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In many texts, the construction of a countable disjoint union of sets from a sequence of sets, $E_1, E_2,E_3,\ldots$ follows from:

Let $F_1 = E_1, F_2 = E_2\setminus E_1,F_3 = E_3\setminus (E_1\cup E_2),\ldots,F_n=E_n \setminus \bigcup\limits_{k=1}^{n-1} E_k$, etc.

I'm wondering how to show that $\bigcup\limits_{n=1}^{\infty}F_n = \bigcup\limits_{k=1}^\infty E_k$. I can visualize why this is true, but analytically, I find it boggling.

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Every $F_k$ is by construction a subset of $E_k$, for each $k$, so one inclusion is clear. On the other hand, if $x \in \bigcup_{k=1}^{\infty} E_k$, then let $m$ be the smallest index $i$ such that $x \in E_i$ (there is at least one such index, as $x$ is in the union, and non-empty subsets of $\mathbb{N}$ have a minimum).

Then by minimality, $x \notin \bigcup_{k=1}^{m-1} E_k$, but it is in $E_m$, so $x \in F_m$. So $x \in \bigcup_{k=1}^{\infty} F_k$.

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  • $\begingroup$ Thank you. Does the indexing not matter? Is $F_{n}$ a subset of $E_{k}$? $\endgroup$ – guest Oct 17 '14 at 17:31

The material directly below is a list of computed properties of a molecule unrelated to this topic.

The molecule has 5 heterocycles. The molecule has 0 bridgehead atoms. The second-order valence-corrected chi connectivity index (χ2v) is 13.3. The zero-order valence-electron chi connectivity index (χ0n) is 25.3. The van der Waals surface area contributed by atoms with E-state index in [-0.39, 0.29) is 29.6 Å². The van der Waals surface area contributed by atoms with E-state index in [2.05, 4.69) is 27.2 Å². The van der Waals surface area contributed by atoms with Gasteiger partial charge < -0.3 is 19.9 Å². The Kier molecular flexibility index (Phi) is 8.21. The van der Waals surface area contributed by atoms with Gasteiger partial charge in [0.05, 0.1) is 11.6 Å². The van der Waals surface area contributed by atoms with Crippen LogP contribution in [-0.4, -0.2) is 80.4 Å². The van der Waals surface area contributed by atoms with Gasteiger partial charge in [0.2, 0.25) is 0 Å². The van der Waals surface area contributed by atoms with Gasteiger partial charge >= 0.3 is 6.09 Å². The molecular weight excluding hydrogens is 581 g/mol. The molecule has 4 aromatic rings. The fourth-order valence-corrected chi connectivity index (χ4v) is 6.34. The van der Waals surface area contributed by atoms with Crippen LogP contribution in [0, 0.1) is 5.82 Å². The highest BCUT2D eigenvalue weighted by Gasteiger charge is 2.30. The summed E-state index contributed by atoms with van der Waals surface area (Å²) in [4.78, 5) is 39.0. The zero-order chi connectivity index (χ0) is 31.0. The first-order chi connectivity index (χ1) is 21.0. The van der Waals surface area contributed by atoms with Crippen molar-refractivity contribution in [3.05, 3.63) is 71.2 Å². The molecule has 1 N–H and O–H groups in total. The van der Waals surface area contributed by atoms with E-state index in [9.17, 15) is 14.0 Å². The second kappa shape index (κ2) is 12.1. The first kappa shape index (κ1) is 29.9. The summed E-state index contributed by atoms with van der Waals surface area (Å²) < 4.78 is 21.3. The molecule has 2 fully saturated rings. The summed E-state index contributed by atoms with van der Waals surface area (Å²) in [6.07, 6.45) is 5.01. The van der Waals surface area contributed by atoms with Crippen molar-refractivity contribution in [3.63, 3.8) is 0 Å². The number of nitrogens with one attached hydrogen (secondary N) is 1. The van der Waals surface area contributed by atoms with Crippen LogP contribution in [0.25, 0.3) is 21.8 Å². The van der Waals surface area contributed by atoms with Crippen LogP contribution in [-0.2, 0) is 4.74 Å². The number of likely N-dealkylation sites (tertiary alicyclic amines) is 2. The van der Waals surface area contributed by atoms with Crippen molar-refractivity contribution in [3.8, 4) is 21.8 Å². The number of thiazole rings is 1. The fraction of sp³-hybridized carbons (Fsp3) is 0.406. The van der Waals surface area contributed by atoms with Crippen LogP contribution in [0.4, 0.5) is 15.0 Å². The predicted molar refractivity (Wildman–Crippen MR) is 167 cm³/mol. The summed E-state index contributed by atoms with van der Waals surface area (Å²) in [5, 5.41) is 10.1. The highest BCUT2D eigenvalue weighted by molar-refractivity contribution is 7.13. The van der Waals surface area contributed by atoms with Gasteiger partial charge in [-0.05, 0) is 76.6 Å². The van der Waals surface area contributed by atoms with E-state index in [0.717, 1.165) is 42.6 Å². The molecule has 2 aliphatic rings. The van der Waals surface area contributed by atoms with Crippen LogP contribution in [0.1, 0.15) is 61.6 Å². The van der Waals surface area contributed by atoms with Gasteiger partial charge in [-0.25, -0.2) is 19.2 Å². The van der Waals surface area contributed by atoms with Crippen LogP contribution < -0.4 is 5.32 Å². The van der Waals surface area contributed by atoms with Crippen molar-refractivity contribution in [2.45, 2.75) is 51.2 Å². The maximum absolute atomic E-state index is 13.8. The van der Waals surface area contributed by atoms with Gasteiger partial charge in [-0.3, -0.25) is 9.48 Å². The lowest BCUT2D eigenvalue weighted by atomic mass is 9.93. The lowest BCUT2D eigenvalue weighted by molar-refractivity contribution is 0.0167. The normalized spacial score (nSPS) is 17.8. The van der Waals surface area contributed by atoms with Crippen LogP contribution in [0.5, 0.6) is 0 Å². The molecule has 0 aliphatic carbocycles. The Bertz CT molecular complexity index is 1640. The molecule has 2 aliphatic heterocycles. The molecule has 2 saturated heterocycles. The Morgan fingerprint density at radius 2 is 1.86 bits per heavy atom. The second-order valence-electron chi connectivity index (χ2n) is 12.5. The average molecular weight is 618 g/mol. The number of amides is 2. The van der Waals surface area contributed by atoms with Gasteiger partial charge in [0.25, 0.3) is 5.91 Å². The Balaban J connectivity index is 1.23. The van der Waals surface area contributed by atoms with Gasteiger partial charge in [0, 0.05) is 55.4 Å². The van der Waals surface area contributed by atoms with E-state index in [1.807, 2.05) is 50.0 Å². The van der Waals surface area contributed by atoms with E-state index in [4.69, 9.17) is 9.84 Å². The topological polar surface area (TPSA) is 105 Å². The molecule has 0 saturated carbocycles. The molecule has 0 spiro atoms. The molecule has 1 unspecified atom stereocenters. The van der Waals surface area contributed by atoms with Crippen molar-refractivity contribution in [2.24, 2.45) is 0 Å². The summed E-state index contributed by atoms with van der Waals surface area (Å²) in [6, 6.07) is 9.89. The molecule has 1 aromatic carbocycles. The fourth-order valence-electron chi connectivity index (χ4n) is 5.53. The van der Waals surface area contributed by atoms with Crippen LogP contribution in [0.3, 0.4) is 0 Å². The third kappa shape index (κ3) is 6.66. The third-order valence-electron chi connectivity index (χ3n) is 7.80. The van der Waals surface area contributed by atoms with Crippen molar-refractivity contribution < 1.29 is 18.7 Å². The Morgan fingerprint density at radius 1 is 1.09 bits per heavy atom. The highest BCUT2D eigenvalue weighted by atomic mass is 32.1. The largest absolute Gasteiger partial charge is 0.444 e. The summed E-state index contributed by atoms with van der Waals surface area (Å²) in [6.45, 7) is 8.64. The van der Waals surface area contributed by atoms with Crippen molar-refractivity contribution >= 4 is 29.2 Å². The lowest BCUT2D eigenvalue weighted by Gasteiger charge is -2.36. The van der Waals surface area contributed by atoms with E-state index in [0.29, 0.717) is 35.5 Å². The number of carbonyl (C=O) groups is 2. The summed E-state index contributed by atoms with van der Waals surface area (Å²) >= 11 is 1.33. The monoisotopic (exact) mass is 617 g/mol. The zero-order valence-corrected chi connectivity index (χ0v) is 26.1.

• $\begingroup$ No $F_k \subset E_k$ and $F_n \subset E_n$. $\endgroup$ – Henno Brandsma Oct 17 '14 at 17:32
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Note $\bigcup\limits_{k=1}^{n}E_{k}=\bigcup\limits_{k=1}^{n}F_{k} \quad \forall n$.

$x\in \bigcup\limits_{k=1}^{\infty}F_{k}$ if $\exists n, x\in \bigcup\limits_{k=1}^{n}F_{k}=\bigcup\limits_{k=1}^{n}E_{k}\subset \bigcup\limits_{k=1}^{\infty}E_{k}$. So $\bigcup\limits_{n=1}^{\infty}F_{n} \subset \bigcup\limits_{k=1}^{\infty}E_{k}$

Similarly for the other side.

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Clearly, $F_1=E_1$ and $F_n=E_n\setminus E_{n-1}$, for $n>1$, implies that $$ \bigcup_{n\in\mathbb N} F_n\subset\bigcup_{n\in\mathbb N} E_n. \tag{1} $$ To show the opposite direction, let $x\in \bigcup_{n\in\mathbb N} E_n$. Then $x\in E_n$, for some $n\in\mathbb N$. Find all such $n$'s for which $x\in E_n$, and pick the least one $n_0$. This means $$ x\in E_{n_0} $$ but $x\ne E_n$, for all $n<n_0$. This implies that $x\not\in E_{n_0-1}$ and hence $$ x\in E_{n_0}\setminus E_{n_0-1}=F_{n_0}. $$ Thus $x\in F_{n_0}$, and finally $x\bigcup_{n\in\mathbb N} F_n$, and hence $$ \bigcup_{n\in\mathbb N} E_n\subset \bigcup_{n\in\mathbb N} F_n. \tag{2} $$ Now $(1)$ and $(2)$ imply that $$ \bigcup_{n\in\mathbb N} E_n= \bigcup_{n\in\mathbb N} F_n. $$

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